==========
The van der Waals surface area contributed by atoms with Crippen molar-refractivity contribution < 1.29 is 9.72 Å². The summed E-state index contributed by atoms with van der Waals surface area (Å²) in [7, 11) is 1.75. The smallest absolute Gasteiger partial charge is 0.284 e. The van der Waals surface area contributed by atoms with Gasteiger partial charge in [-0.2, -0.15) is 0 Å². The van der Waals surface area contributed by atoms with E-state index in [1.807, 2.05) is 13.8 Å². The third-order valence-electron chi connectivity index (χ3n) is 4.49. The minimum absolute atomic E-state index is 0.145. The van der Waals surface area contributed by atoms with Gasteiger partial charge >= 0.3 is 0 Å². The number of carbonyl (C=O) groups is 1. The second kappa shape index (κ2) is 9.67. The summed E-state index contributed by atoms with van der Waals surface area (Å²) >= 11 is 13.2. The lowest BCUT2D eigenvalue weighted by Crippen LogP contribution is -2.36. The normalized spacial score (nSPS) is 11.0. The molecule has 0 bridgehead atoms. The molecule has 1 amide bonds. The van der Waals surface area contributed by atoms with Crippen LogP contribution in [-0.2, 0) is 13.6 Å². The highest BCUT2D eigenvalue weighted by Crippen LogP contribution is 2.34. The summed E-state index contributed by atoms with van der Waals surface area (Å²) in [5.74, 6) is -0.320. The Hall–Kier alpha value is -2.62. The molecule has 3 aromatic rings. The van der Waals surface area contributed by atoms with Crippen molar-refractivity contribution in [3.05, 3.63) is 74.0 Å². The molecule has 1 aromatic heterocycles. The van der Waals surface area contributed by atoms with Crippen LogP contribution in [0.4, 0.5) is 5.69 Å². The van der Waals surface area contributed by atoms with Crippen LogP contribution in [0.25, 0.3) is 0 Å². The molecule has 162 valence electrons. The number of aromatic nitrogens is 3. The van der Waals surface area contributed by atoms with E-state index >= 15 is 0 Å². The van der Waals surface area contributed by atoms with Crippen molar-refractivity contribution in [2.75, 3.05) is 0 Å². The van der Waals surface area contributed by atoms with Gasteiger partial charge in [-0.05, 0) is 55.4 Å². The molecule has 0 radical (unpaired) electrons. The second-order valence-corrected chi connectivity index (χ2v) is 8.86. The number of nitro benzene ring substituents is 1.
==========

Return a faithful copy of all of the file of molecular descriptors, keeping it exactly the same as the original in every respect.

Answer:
The van der Waals surface area contributed by atoms with Crippen molar-refractivity contribution < 1.29 is 9.72 Å². The summed E-state index contributed by atoms with van der Waals surface area (Å²) in [7, 11) is 1.75. The smallest absolute Gasteiger partial charge is 0.284 e. The van der Waals surface area contributed by atoms with Gasteiger partial charge in [-0.2, -0.15) is 0 Å². The van der Waals surface area contributed by atoms with E-state index in [1.807, 2.05) is 13.8 Å². The third-order valence-electron chi connectivity index (χ3n) is 4.49. The minimum absolute atomic E-state index is 0.145. The van der Waals surface area contributed by atoms with Gasteiger partial charge >= 0.3 is 0 Å². The number of carbonyl (C=O) groups is 1. The second kappa shape index (κ2) is 9.67. The summed E-state index contributed by atoms with van der Waals surface area (Å²) >= 11 is 13.2. The lowest BCUT2D eigenvalue weighted by Crippen LogP contribution is -2.36. The normalized spacial score (nSPS) is 11.0. The molecule has 0 bridgehead atoms. The molecule has 1 amide bonds. The van der Waals surface area contributed by atoms with Crippen LogP contribution in [-0.2, 0) is 13.6 Å². The highest BCUT2D eigenvalue weighted by Crippen LogP contribution is 2.34. The summed E-state index contributed by atoms with van der Waals surface area (Å²) in [5.74, 6) is -0.320. The Hall–Kier alpha value is -2.62. The molecule has 3 aromatic rings. The van der Waals surface area contributed by atoms with Crippen molar-refractivity contribution in [3.05, 3.63) is 74.0 Å². The molecule has 1 aromatic heterocycles. The van der Waals surface area contributed by atoms with Crippen LogP contribution in [0.4, 0.5) is 5.69 Å². The van der Waals surface area contributed by atoms with Crippen LogP contribution in [0.25, 0.3) is 0 Å². The molecule has 162 valence electrons. The number of aromatic nitrogens is 3. The van der Waals surface area contributed by atoms with E-state index >= 15 is 0 Å². The van der Waals surface area contributed by atoms with Crippen molar-refractivity contribution in [2.75, 3.05) is 0 Å². The van der Waals surface area contributed by atoms with Gasteiger partial charge in [-0.05, 0) is 55.4 Å². The molecule has 0 radical (unpaired) electrons. The second-order valence-corrected chi connectivity index (χ2v) is 8.86. The number of nitro benzene ring substituents is 1.